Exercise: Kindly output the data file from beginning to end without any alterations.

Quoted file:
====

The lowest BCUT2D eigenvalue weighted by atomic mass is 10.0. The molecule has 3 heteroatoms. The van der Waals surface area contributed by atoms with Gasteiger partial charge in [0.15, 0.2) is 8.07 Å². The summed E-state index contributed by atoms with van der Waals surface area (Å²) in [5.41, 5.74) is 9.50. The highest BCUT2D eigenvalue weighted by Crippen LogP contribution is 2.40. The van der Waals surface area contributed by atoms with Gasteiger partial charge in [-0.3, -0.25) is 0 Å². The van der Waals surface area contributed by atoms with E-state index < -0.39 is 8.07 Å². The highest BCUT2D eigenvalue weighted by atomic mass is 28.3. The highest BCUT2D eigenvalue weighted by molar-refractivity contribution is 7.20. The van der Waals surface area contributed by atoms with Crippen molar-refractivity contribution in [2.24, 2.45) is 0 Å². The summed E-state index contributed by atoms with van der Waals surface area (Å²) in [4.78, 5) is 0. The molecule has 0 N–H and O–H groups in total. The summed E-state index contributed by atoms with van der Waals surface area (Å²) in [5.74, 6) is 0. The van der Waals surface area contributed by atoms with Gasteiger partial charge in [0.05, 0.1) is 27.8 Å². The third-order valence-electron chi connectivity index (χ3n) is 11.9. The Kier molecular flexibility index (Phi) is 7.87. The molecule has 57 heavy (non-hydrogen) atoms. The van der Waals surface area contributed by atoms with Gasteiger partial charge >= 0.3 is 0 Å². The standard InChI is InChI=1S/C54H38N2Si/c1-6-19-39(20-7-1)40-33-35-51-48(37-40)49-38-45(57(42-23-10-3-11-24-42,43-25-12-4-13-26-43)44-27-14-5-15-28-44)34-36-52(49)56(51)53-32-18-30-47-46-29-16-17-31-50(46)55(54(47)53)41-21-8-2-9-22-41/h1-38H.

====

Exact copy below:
The lowest BCUT2D eigenvalue weighted by atomic mass is 10.0. The molecule has 3 heteroatoms. The van der Waals surface area contributed by atoms with Gasteiger partial charge in [0.15, 0.2) is 8.07 Å². The summed E-state index contributed by atoms with van der Waals surface area (Å²) in [5.41, 5.74) is 9.50. The highest BCUT2D eigenvalue weighted by Crippen LogP contribution is 2.40. The van der Waals surface area contributed by atoms with Gasteiger partial charge in [-0.3, -0.25) is 0 Å². The van der Waals surface area contributed by atoms with E-state index < -0.39 is 8.07 Å². The highest BCUT2D eigenvalue weighted by atomic mass is 28.3. The highest BCUT2D eigenvalue weighted by molar-refractivity contribution is 7.20. The van der Waals surface area contributed by atoms with Crippen molar-refractivity contribution in [2.24, 2.45) is 0 Å². The summed E-state index contributed by atoms with van der Waals surface area (Å²) in [4.78, 5) is 0. The molecule has 0 N–H and O–H groups in total. The summed E-state index contributed by atoms with van der Waals surface area (Å²) in [5.74, 6) is 0. The van der Waals surface area contributed by atoms with Gasteiger partial charge in [0.05, 0.1) is 27.8 Å². The third-order valence-electron chi connectivity index (χ3n) is 11.9. The Kier molecular flexibility index (Phi) is 7.87. The molecule has 57 heavy (non-hydrogen) atoms. The van der Waals surface area contributed by atoms with Gasteiger partial charge >= 0.3 is 0 Å². The standard InChI is InChI=1S/C54H38N2Si/c1-6-19-39(20-7-1)40-33-35-51-48(37-40)49-38-45(57(42-23-10-3-11-24-42,43-25-12-4-13-26-43)44-27-14-5-15-28-44)34-36-52(49)56(51)53-32-18-30-47-46-29-16-17-31-50(46)55(54(47)53)41-21-8-2-9-22-41/h1-38H.